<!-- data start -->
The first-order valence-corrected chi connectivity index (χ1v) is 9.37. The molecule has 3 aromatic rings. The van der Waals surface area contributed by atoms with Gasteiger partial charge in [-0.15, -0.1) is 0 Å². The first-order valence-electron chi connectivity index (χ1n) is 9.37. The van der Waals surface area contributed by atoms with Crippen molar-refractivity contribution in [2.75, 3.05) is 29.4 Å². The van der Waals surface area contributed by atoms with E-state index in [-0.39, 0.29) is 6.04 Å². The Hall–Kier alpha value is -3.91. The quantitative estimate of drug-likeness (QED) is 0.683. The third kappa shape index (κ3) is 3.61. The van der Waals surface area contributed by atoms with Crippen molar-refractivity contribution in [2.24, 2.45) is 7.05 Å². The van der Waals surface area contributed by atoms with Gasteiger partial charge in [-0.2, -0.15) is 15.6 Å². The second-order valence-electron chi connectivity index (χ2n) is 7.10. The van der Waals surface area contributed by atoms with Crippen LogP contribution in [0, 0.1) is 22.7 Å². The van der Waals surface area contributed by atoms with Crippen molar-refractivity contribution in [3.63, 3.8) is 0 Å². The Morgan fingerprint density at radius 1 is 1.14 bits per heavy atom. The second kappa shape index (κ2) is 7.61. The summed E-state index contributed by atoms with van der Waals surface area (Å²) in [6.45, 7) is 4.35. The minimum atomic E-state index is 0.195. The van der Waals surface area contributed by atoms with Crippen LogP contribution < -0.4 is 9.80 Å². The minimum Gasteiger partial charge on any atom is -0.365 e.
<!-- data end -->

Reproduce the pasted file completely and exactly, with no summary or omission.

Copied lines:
The first-order valence-corrected chi connectivity index (χ1v) is 9.37. The molecule has 3 aromatic rings. The van der Waals surface area contributed by atoms with Gasteiger partial charge in [-0.15, -0.1) is 0 Å². The first-order valence-electron chi connectivity index (χ1n) is 9.37. The van der Waals surface area contributed by atoms with Crippen molar-refractivity contribution in [2.75, 3.05) is 29.4 Å². The van der Waals surface area contributed by atoms with E-state index in [-0.39, 0.29) is 6.04 Å². The Hall–Kier alpha value is -3.91. The quantitative estimate of drug-likeness (QED) is 0.683. The third kappa shape index (κ3) is 3.61. The van der Waals surface area contributed by atoms with Crippen molar-refractivity contribution in [2.24, 2.45) is 7.05 Å². The van der Waals surface area contributed by atoms with Gasteiger partial charge in [-0.2, -0.15) is 15.6 Å². The second-order valence-electron chi connectivity index (χ2n) is 7.10. The van der Waals surface area contributed by atoms with Crippen LogP contribution in [0, 0.1) is 22.7 Å². The van der Waals surface area contributed by atoms with Crippen molar-refractivity contribution in [3.63, 3.8) is 0 Å². The Morgan fingerprint density at radius 1 is 1.14 bits per heavy atom. The second kappa shape index (κ2) is 7.61. The summed E-state index contributed by atoms with van der Waals surface area (Å²) in [6.45, 7) is 4.35. The minimum atomic E-state index is 0.195. The van der Waals surface area contributed by atoms with Crippen LogP contribution < -0.4 is 9.80 Å². The minimum Gasteiger partial charge on any atom is -0.365 e.